Which is why we put the service on.  To create space where it was safe for people to climb out of the polite fossilization that had occurred in their relationship with God and into the risky dance of honesty… and perhaps also, then, intimacy.

When it was all over, the most frequent comment I would hear from folks was this one: “You know, that was the most painful and difficult and awful thing I have ever done… and I have never felt so close to God as I do right now… the moment I was done venting, I felt waves of his love and acceptance and affirmation wash over me.”

There is a lesson to be learned there for all of our relationships.  Too often, in the attempt to avoid making a mess with our emotions – our frustrated, angry, confused, hurt emotions – we bury them deep within ourselves.  And in so doing, we bury any chance of intimacy in the relationships.  My own conviction is that many marriages, for instance, die not because of too much conflict but from too little.  Many families grow cold and stale not because the families were too vigilant in “telling the truth” about what was going on in their hearts, but from not enough of it.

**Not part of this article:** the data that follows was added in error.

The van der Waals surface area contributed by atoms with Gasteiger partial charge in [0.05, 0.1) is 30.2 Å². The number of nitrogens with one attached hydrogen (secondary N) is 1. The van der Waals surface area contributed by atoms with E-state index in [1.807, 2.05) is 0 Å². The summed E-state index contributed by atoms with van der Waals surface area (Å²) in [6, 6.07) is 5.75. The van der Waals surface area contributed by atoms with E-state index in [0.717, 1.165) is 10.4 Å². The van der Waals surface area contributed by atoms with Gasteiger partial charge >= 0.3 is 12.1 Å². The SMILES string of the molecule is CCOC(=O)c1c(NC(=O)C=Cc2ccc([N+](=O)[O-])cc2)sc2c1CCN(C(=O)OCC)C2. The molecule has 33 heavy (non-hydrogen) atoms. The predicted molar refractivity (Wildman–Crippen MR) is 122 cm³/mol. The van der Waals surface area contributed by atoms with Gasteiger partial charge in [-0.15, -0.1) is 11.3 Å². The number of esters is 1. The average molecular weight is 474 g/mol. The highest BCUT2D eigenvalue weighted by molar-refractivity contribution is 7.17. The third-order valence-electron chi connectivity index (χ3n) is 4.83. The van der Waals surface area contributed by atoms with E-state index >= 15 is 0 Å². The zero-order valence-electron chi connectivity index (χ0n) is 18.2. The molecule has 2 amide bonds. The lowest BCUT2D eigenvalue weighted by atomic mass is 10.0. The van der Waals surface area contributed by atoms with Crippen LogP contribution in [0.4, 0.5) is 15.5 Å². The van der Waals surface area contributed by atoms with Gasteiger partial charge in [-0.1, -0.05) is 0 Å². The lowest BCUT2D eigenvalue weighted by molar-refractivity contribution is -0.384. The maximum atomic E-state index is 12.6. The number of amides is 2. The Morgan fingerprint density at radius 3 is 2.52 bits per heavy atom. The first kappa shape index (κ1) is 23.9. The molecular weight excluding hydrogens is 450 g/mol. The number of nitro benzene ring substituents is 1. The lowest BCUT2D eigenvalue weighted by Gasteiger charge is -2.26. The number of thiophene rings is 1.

When our hearts are frustrated or angry, it is an important “tell”, for our hearts are constantly trying to tell the truth about what’s going on around us.  And when things are out of whack, our hearts SCREAM inside of us to tell us so.  To put a bottle on that is to censor the truth.  And censoring the truth is the best way to wind up in oppression and slavery – often its the oppression and slavery of having relationships that have become merely “polite.”